The first two books were very much summer reads (although lots of readers have said how much they’ve enjoyed reading them as an escape from dreary winter days too) and so I thought it would be a good contrast to write about the local area out of season, the side that people who come for summer holidays don’t see. But the importance of community can be even stronger then and there’s always the sense that another beautiful spring and sun-filled summer are just around the corner… And yes, I love Christmas novels – but then I love most novels as I’m a total binge-reader!
It must be amazing to live in France. What’s the best thing about where you live and why did you decide to make the move from the UK?
It’s a really beautiful place to live. Before we moved here I’d always been a city girl so I wasn’t sure how I’d take to living in the depths of the countryside but I LOVE it! I like the space and the peace and the natural beauty that’s all around us, and all of that has helped inspire my writing. We took the plunge of moving from Edinburgh (all those long, grey, Scottish winters!) once our two sons had grown up, as my South African-born husband was desperate for some sunshine. We both love wine so thought buying a wine farm would be a good idea but, just as we made the move, merrily burning our bridges behind us as we went, the world’s economy slid out of control as the recession began to bite and so we had to change our plans in mid-stream. So instead of risking our life savings on something that we knew nothing about, in an industry which is in crisis here in France, we erred on the side of caution and bought an old, rambling farmhouse, without any vines. We did a lot of the work on it ourselves. And then real-life dawned and we had to find other ways to make a living here…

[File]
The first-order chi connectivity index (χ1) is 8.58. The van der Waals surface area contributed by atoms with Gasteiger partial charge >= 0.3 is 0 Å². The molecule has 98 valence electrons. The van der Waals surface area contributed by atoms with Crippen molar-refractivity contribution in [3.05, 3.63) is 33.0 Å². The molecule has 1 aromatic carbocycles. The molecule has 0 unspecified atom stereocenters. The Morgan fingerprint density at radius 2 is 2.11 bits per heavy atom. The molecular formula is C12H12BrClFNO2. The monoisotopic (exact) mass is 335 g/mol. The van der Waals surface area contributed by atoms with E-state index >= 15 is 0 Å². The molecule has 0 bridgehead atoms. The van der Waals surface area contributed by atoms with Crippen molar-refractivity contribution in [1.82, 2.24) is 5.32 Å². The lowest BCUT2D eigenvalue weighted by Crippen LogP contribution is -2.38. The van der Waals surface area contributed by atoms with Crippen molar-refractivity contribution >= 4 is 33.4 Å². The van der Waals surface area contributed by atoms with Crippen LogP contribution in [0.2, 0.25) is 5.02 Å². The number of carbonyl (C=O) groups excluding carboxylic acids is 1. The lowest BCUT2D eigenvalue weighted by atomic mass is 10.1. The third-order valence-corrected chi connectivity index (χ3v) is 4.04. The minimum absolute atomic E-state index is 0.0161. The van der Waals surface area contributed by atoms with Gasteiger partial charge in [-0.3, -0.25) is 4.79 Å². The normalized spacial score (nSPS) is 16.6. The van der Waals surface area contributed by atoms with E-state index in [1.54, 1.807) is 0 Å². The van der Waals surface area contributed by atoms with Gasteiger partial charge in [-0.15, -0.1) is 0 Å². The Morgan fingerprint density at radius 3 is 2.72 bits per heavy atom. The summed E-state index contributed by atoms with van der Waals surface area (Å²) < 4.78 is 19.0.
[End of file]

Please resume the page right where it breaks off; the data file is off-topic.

As well as being a fantastic writer you also teach Yoga. What made you decide to take that up?
I’d been a yoga practitioner for about ten years before we moved to France. So after our plans changed, I decided to gain a yoga teaching qualification and I now have a lovely lot of students. It’s been a great way of making new friends and becoming a part of the local community. I teach classes in both French and English – the French ones are very good for keeping the brain fit too!
Can you tell us a bit about your journey to publication?
I sent my first novel to lots of agents – and received lots of rejection letters! Then I read an article about self-publishing and decided to try that route. But once all my friends had bought it, and my Mum had persuaded all her friends to buy it, sales petered out. Then I heard about Bookouture, a new publisher who was accepting manuscripts so I contacted them. And they said yes. (Yippee!) And then they said, but you have to re-write it. (Aargh!) So – with a lot of help and advice from their very professional team – The French for Love was published in summer 2013. And the rest is history!
Who are your favourite authors and what kind of books do you enjoy reading?
I’m an avid reader and usually have a large stack of books piled up on the bedside table with my Kindle teetering on the top. I love women’s fiction, mostly contemporary, although Jane Austen is definitely one of my all-time favourites. At the moment I’m reading Joshilyn Jackson’s new novel, ‘Someone Else’s Love Story’, and I’ve just finished Jojo Moyes’ ‘The Girl You Left Behind’ and M.L. Stedman’s ‘The Light Between Oceans’. So a very eclectic selection in terms of both time and place! I love anything that delves into the complexities of relationships and what makes us tick; all that messy, emotional stuff that makes us who we are.
And finally – can you tell us a bit about what you’re working on at the moment?
I’m in the planning stages for my next books and have several ideas – all involving France of course! So watch this space…
A huge thank you to Fiona for participating in this interview and to the lovely Kim from Bookouture. ♥